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Schrödinger's cat, no superposition

  1. Sep 15, 2011 #1
    As the story goes Schrödinger's cat was in a quantum box with a radiation source, if the device detected a radiation leak it would trigger a device to break a vial of poison, killing the cat. The point of the story is a thought experiment as to if the cat is alive or dead before observation. According to Schrödinger, the cat is in superposition alive and dead until observed.

    I was thinking that a wave function cannot "uncollapse". That cat (at some point) had to be observed, as well as all the devices inside before being put in the test box. The cat cannot jump into a wave function just to wait to be observed to fall out of superpostion.

    Therefore, the cat is never in super position, it is either alive or dead... we just dont know.

    What do you all think?
  2. jcsd
  3. Sep 15, 2011 #2
    I think the Relational Interpretation of QM may match what you are saying.
  4. Sep 15, 2011 #3


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    This is a bit silly, don't you think?

    It is utterly irrelevant what goes on BEFORE you close the box. The experiment starts AFTER you close the box, because from that point onwards, the state of the cat is no longer definite.

    That's like saying after I shoot photons at the double slit and observe which slit it goes through, then it can no longer be in a superposition of path even if I shoot it at ANOTHER double slit, even if I don't observe which slit it goes through.

  5. Sep 15, 2011 #4
    SO if we had a double-double slit experiment it would go from superpostion, measured, collapse wave function, travel through a slit, reform wave function on the other side then go to the next two slits as a wave?
  6. Sep 16, 2011 #5
    What is ignored is the experience !
  7. Sep 16, 2011 #6

    Ken G

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    Actually, I think what you are saying is very valid, and in fact I've had similar thoughts. If the cat walks in as a complicated mixed state of slightly different alive cats (the differences being too small for us to detect), then it never enters a superposition of alive and dead, instead it enters an even more complicated state-- a mixture of superpositions that project onto the cat subspace as something alive or dead. It's a mixture of superpositions that project onto a mixture! So then the question is, does a mixture of superposition states have the essential character of a mixed state or a superposition state? That depends on which one has the greater impact on measurements that we might do on the new system. The cat-mixture has very small differences in all those alive cats, but a decayed nucleus is an even smaller difference still. The cat paradox doesn't really work unless something really amplifies that tiny difference between the decayed and undecayed nucleus to the point where it can kill a cat (like a gun), whereas there is nothing happening in the cat that would otherwise cause it to die. So the cat mixed state matters less than the amplified state of the nucleus, so it might seem like the result is more like the superposition state than like the mixed state.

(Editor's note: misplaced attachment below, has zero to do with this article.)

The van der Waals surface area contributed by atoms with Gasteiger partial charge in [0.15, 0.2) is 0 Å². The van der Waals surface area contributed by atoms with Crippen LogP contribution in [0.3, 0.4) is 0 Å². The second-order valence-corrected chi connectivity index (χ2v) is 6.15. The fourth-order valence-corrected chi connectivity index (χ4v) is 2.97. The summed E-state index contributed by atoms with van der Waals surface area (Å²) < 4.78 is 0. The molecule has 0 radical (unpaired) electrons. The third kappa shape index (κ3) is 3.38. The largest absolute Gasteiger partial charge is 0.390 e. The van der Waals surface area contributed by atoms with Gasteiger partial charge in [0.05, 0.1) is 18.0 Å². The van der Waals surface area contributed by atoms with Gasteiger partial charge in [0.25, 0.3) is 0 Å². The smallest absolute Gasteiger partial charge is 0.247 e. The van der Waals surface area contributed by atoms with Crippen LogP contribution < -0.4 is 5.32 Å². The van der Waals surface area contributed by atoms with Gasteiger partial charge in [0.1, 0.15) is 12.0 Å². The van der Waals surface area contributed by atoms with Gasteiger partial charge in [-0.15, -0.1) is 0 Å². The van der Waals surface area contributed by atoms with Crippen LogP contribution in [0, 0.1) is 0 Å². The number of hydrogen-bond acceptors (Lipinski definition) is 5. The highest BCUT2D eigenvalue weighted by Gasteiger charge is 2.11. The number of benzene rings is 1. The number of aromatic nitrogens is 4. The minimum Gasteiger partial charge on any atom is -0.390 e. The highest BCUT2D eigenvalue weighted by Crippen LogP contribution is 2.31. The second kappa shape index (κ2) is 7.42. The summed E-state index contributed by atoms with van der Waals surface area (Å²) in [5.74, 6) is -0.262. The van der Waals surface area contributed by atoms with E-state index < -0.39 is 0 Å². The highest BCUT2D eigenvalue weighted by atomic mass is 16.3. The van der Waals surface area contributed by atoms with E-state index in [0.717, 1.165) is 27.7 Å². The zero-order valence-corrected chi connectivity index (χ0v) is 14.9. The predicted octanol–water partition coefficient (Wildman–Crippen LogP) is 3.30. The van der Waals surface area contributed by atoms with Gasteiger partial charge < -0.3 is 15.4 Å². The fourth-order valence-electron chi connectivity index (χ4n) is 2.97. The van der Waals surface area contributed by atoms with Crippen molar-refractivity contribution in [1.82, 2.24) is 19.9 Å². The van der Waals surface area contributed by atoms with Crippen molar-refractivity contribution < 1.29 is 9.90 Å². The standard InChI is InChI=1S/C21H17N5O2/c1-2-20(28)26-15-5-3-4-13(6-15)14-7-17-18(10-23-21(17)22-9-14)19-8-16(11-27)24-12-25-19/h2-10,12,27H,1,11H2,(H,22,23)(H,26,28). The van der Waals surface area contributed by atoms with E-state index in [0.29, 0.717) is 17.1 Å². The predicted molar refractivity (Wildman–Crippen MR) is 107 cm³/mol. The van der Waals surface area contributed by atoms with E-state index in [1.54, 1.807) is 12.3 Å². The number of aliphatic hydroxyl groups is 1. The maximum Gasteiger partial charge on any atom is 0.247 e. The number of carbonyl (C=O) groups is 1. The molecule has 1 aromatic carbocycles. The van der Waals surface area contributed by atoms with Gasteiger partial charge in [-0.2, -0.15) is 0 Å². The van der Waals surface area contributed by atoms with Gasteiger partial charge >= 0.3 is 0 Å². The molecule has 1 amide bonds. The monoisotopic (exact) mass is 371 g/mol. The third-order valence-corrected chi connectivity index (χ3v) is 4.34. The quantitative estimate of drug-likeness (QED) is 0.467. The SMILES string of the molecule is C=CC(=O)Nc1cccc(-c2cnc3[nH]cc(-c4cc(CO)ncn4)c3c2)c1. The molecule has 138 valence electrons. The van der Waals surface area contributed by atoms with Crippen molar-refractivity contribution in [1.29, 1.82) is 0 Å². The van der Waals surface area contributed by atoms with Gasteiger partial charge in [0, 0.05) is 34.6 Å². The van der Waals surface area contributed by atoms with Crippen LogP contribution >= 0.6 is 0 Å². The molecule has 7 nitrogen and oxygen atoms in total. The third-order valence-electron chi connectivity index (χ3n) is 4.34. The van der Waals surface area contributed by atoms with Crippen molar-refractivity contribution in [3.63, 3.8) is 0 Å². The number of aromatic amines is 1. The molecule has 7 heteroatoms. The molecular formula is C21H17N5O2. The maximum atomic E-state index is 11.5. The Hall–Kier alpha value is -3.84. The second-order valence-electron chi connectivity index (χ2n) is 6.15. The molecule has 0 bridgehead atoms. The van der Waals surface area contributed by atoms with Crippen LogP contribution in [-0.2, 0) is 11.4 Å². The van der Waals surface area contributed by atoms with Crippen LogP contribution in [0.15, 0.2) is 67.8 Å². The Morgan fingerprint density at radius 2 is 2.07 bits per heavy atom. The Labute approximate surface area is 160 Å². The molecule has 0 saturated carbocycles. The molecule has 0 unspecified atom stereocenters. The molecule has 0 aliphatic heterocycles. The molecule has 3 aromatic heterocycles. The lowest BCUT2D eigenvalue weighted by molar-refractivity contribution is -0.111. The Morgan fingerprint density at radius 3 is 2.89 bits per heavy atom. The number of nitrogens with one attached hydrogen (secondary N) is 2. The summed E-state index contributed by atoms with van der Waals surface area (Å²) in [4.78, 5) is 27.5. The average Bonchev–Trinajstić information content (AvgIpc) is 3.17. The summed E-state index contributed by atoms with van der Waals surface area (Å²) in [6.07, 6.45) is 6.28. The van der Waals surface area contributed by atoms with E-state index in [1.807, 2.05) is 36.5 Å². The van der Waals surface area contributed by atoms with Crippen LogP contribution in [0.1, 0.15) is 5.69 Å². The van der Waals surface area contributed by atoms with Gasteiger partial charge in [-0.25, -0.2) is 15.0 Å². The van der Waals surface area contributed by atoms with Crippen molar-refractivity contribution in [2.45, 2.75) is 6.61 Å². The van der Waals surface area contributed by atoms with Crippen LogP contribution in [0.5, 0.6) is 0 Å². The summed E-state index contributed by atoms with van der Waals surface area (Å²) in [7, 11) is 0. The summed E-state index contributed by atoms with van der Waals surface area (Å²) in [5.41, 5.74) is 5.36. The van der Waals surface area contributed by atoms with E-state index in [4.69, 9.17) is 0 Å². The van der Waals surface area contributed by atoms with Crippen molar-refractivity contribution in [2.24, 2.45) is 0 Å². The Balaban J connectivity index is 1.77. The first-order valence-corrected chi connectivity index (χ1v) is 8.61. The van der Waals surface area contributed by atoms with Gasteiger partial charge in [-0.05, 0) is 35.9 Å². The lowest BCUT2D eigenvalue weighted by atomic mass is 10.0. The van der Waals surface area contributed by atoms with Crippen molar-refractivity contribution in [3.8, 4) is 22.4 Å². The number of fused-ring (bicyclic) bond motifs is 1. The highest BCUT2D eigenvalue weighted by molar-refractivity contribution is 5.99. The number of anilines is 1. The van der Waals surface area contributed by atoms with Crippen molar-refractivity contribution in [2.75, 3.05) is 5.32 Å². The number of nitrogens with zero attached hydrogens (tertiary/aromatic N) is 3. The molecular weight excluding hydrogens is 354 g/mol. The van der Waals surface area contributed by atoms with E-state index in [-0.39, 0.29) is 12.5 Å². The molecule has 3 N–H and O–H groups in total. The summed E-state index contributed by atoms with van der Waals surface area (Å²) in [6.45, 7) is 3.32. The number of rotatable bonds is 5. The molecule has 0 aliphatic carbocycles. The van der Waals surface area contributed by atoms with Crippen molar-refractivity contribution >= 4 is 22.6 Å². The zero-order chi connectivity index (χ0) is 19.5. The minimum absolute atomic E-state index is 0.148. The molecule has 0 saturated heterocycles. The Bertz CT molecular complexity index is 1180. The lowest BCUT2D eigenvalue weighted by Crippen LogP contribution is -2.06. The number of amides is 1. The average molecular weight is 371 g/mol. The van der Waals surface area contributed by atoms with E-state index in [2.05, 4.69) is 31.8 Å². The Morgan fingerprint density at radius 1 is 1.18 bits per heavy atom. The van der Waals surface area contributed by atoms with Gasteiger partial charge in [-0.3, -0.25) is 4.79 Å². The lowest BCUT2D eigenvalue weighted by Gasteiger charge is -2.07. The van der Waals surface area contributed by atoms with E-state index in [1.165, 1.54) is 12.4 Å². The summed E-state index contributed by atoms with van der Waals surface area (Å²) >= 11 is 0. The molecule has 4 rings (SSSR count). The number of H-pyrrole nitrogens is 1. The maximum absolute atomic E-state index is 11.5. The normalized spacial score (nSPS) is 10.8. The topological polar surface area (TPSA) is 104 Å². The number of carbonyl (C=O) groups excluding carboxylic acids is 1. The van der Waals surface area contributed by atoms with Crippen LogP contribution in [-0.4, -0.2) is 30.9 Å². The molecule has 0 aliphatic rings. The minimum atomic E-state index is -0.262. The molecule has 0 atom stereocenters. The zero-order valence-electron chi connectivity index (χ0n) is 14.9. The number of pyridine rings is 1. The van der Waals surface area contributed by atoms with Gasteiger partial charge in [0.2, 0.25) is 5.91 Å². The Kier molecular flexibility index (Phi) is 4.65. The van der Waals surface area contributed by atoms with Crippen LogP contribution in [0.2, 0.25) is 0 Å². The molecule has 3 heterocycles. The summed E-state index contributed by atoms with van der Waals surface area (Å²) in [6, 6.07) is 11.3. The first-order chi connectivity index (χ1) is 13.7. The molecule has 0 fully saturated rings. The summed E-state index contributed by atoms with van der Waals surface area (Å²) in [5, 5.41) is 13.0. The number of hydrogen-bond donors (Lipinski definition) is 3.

But a question remains-- what happens in that amplification process? This I feel is a crucial issue, because if we put a gun in there that can shoot the cat, then it is really the gun that we must wonder about, not the cat-- if the gun is in a superposition state of shot and unshot, then the cat will be in a superposition state of dead and alive. But how did the gun get into that superposition state? A nucleus can't make a gun fire, so what amplified the outcome?

    So it is the amplification issue that is at the heart of the cat paradox, and it is also at the heart of the collapse of a measurement when you read a pointer that says if the nucleus decayed or not. Schroedinger is just asking the question, why don't we ever perceive classical pointers as being in superposition states when they are coupled to quantum systems? The equations of quantum mechanics suggest that if we have a closed system that couples a macro system to a quantum superposition, and amplify the importance of the quantum superposition, then the macro system should take on the character of that superposition.

    But for some reason, amplification just doesn't do that, or at least we don't perceive it to do that-- instead, something in the amplification process confers the properties of the macro mixed state onto the quantum system, not the other way around. In a sense, our effort to amplify the importance of that quantum superposition has been foiled by the mixed state we coupled it to, and the superposition was somehow "lost in amplification." That would be the Copenhagen perspective, anyway, but I think this line of thinking is fruitful because we might actually be able to actually track how the superposition was lost in amplification, which might adjudicate between the various interpretations in a way that is currently not a part of the theory of quantum mechanics.
  8. Sep 18, 2011 #7
    Our knowledge comes from practice, in essence, is an incomplete induction, we have no reason to require that natural must promised to us always give the same answer to us
  9. Sep 18, 2011 #8


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    When is superposition lost? After something interacts with the system strongly enough to cause a significant change?
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